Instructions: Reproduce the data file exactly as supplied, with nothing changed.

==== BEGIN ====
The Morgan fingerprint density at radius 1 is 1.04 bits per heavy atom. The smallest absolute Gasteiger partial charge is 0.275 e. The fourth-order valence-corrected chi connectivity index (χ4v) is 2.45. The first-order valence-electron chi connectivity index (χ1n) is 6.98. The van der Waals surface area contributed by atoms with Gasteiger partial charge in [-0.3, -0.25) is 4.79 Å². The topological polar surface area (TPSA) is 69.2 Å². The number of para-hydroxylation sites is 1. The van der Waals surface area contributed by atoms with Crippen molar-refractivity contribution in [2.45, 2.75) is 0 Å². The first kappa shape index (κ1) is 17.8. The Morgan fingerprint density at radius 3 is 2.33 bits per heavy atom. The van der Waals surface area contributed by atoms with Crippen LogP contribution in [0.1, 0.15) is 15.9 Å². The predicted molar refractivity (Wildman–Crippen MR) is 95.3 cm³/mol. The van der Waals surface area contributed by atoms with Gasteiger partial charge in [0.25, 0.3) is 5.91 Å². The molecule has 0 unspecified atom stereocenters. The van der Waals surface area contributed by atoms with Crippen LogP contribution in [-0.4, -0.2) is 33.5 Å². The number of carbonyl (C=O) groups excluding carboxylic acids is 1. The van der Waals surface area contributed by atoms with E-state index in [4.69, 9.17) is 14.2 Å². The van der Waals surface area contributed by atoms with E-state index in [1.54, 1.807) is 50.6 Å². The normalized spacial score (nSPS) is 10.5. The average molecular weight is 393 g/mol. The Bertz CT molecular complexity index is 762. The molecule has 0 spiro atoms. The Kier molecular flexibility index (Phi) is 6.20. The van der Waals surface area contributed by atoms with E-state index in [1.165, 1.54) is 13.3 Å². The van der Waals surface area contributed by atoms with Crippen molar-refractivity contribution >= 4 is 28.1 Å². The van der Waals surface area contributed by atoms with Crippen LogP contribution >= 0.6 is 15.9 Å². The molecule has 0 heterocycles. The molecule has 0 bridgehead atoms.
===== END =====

The Morgan fingerprint density at radius 1 is 1.04 bits per heavy atom. The smallest absolute Gasteiger partial charge is 0.275 e. The fourth-order valence-corrected chi connectivity index (χ4v) is 2.45. The first-order valence-electron chi connectivity index (χ1n) is 6.98. The van der Waals surface area contributed by atoms with Gasteiger partial charge in [-0.3, -0.25) is 4.79 Å². The topological polar surface area (TPSA) is 69.2 Å². The number of para-hydroxylation sites is 1. The van der Waals surface area contributed by atoms with Crippen molar-refractivity contribution in [2.45, 2.75) is 0 Å². The first kappa shape index (κ1) is 17.8. The Morgan fingerprint density at radius 3 is 2.33 bits per heavy atom. The van der Waals surface area contributed by atoms with Crippen LogP contribution in [0.1, 0.15) is 15.9 Å². The predicted molar refractivity (Wildman–Crippen MR) is 95.3 cm³/mol. The van der Waals surface area contributed by atoms with Gasteiger partial charge in [0.25, 0.3) is 5.91 Å². The molecule has 0 unspecified atom stereocenters. The van der Waals surface area contributed by atoms with Crippen LogP contribution in [-0.4, -0.2) is 33.5 Å². The number of carbonyl (C=O) groups excluding carboxylic acids is 1. The van der Waals surface area contributed by atoms with E-state index in [4.69, 9.17) is 14.2 Å². The van der Waals surface area contributed by atoms with E-state index in [1.54, 1.807) is 50.6 Å². The normalized spacial score (nSPS) is 10.5. The average molecular weight is 393 g/mol. The Bertz CT molecular complexity index is 762. The molecule has 0 spiro atoms. The Kier molecular flexibility index (Phi) is 6.20. The van der Waals surface area contributed by atoms with E-state index in [1.165, 1.54) is 13.3 Å². The van der Waals surface area contributed by atoms with Crippen molar-refractivity contribution >= 4 is 28.1 Å². The van der Waals surface area contributed by atoms with Crippen LogP contribution >= 0.6 is 15.9 Å². The molecule has 0 heterocycles. The molecule has 0 bridgehead atoms.